Design Gurus Summit: Q&A with Karl Carstensen, Principal Design Technologist, frog design
A classic example of the design technology practice at frog, Karl is both an award winning visual designer and developer. Drawing from his diverse multi-disciplinary background, Karl brings a thoughtful and comprehensive perspective to frog teams in the creation of top-notch human-centered solutions that are equal parts design, technology, and usability. From design research to prototyping, he is equally comfortable leading teams or developing solutions for clients, discussing the nuances of design, the usability of a product, or making recommendations on implementation and an architecture stack of choice.
Having worked on projects ranging from rapid prototyping to enterprise-level software deployments, Karl is equipped with an extremely diverse skill set and extensive experience in modern development practices and team dynamics, and has worked with companies ranging in size from bootstrapping startups to fortune 500 companies.
He will be speaking at the Uncharted Minds Design Gurus Summit on September 19th. Click here to get 20% off tickets to the event.
Q. What were some early influences on your career choice?
A. I think everyone in my family, including myself, knew early on that I was never going to work in a traditional office environment. But at the same time, I also didn’t know where that left me in terms of career options. I worked a lot of random jobs in college trying to figure out the best fit. Technology, especially computers, has always clicked with me, and I was lucky to have access to computers and Photoshop growing up. That was the beginning of it all. I’ve always been a “gadget” guy, so product design and development is a natural fit.
Q. What did you study in college?
A. I have a degree in both business and fine arts, but during college I just took all of the classes that looked interesting and challenging. You never know quite how you’ll eventually use the things you learn, so it’s great to allow yourself to be passionate about various things and chase those passions however they manifest.
Q. What did your parents do?
A. My father worked in marketing at a large company and my mother is still a pediatric nurse.
Q. Tell me about your first design job.
A. I worked at a small independent design shop in Denver, Colorado right after college. Even at my first interview, I knew that I had found my career. It was an exciting environment, not your traditional office, and the work was diverse and stimulating. I was lucky to have a few different mentors that were super talented and patient. They pushed me to get better, while teaching me the fundamentals of design.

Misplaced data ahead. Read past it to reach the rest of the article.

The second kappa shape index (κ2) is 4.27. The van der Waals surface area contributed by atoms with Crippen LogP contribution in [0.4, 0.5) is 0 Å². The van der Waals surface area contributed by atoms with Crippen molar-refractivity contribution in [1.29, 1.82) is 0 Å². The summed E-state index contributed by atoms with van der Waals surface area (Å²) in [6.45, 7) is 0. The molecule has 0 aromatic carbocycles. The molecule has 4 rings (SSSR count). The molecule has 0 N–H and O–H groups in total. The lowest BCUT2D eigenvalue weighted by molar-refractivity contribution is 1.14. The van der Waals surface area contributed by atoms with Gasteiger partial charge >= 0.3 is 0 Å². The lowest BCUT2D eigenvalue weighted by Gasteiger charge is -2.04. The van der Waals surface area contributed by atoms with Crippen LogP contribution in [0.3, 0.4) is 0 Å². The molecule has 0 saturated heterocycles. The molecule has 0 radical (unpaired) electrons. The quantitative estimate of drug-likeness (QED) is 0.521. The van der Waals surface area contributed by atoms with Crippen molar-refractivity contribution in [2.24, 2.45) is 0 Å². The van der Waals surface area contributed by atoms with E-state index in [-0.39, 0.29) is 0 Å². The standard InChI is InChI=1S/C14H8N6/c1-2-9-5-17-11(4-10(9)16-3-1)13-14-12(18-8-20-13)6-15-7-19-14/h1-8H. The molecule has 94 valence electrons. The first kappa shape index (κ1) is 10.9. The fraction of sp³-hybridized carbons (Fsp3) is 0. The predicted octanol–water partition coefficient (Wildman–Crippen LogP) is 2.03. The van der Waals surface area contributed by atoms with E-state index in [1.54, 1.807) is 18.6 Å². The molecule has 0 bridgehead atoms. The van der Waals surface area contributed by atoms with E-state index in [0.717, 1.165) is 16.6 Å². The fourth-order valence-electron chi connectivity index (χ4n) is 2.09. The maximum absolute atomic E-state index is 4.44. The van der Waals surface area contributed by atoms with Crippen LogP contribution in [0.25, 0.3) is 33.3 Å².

Q. Tell me about your role with frog design?
A. frog is a wonderful company and has some incredibly smart, talented people. I’m rapidly coming up on 4 years, and the time has been great. I’m continually impressed with the solutions that teams come up with when faced with hard problems. My role as a Design Technologist means I’m typically focused on ways to leverage technology to solve problems. In practice the role’s requirements are much blurrier than that — and I love that I’m not always doing just one thing. We work across a variety of industries, which keeps the work fresh because the problems are all so different.
Q. How do you approach brainstorming? How do you generate design solutions with your team?
A. Before we start brainstorming we work to fully understand the user and any specific needs that they have. Then we brainstorm ways to address those needs directly, so that we can improve their experience. At frog, we have a variety of toolkits that we use internally and with clients that help to generate ideas — and I’ve found that a structured approach to brainstorming or idea generation can work quite well, even though it might be counterintuitive. But our real secret sauce is the team members, who all bring diverse experience and perspective to potential solutions.
Q. What do you do for inspiration? How do you stay motivated and inspired?
A. There’s inspiration all around us, so I try not to say “no” to many things. I find a lot of inspiration in meetups, conferences, talks, or hearing about what different people in the industry are working on. I especially love hearing from different startups and what they’re creating. And as cheesy as it might sound, I’m continually inspired by the work here at frog, unique problems and the solutions that we’ve created for clients, especially the programs that I didn’t have a hand in.
Q. What advice to do you have for people in roles where they need to combine technology and creativity?
A. I don’t think that it’s possible to separate the two. Whether you’re writing code or building a prototype, there’s always going to be challenges that require solutions. But I think where the really good people distinguish themselves from the rest is in those solutions — by committing to working and refining and not settling until the results are great, and the thing is better than how it was before they started.
Q. What career advice would you give to young people today?
A. Follow your interests. Experiment. Try many many things. Say yes. Work hard. Stay late. Ask questions. Don’t settle. Learn to take criticism. Make mistakes and then fix them. Find a job that allows you to do something you’re passionate about. And maybe most important — Learn to recognize when things aren’t going well and be proactive about making it better.
Q. Hardest part of being a Design Technologist?
A. The hardest part for me is that there’s not enough time in the day to do everything that I want. There are so many exciting things happening in the world, and I want to learn about them all.
Q. Favorite part of being a Design Technologist?
A. The challenges — there’s a new one every day. I especially love creating things that don’t exist and seeing how people respond to them.